The Case For Federally Funded Elections

Many people realize that one of the biggest problems we have with our electoral and legislative systems in this country are based in corporate control of our government. Many have focused on Citizens United in the belief that rescinding CU would solve this problem. However, this is not true. We had corporate money in politics and elections long before CU came along. Rescinding CU would be nothing but a symbolic measure which had no actual effect whatsoever.

Let’s begin with election campaigns. The majority of election campaigns are mostly funded by corporate and rich donors. Those donors don’t fund campaigns out of the goodness of their hearts or dedication to democracy. They fully expect to gain from those “donations” in the form of legislation favorable to them. Which they typically get.

The only real way that we can solve this issue is by federally funded elections. It would be more difficult to eliminate PACs, since SCOTUS ruled decades ago that corporate speech is free speech. That’s difficult to argue against without impacting other forms of free speech. However, by eliminating all direct donations to campaigns, we could have the potential to move the goalposts in our favor and reduce the so-called “debt” any candidate has to their “donors”.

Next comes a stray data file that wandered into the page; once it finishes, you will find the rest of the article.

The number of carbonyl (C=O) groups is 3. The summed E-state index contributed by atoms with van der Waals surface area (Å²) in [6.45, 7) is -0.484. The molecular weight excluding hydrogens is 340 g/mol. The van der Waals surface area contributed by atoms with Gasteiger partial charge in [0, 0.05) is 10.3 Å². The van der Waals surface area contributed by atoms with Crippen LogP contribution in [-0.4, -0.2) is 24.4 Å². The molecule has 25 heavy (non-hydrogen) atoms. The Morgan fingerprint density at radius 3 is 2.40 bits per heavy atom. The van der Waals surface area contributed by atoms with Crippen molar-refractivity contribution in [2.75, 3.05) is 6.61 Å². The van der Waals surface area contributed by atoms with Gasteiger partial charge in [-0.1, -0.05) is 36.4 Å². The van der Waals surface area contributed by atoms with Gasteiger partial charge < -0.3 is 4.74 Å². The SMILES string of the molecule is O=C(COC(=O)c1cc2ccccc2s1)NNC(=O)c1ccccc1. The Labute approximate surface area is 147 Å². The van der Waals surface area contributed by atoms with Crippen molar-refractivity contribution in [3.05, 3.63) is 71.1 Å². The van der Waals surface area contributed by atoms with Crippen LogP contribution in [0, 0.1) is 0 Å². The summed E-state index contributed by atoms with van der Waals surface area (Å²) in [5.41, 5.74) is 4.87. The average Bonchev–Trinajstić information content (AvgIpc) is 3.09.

Before I even launch into the advantages of federally funded elections, let me address the most common objection to it. That we would have to pay for it. The fact is, you already pay for election campaigns and lobbying. You pay for it with every consumer dollar you spend. With profits corporations make and turn around to “donate”. With low wages from employers so they can reserve their funds for lobbying. With subsidies handed to corporations which cost you, the consumer and taxpayer hundreds of billions of dollars a year. You pay with military contracts paid by a “defense” budget which increases tens of billions of dollars every single year. That money gets spent on campaign donations, lobbying and advertising. When Boeing, Raytheon and other DoD contractors advertise on corporate media, that is your tax money they are spending to do so. Now, don’t you feel secure and safe?

One advantage to federally funded elections would be that we could very well include equal funding for not the top two parties but the top four parties. I’ve said on many occasions that one option is a mandate, two options are an ultimatum. It takes at least three options to be a choice.

Another advantage to federally funded elections would be that a candidate would not have to be rich to be a candidate. The majority of congressional representatives are millionaires or billionaires. There are several reasons for this. One is that the rich tend to have more direct connections to other rich people, which gives them an advantage when seeking funding for their campaigns. The other is that it costs money to take time off from work to campaign. That may still remain true, unless we included basic living salaries for candidates, at least once they gained the nomination for their parties. At that point they would no longer be beholden to anyone but the American people they are seeking to represent.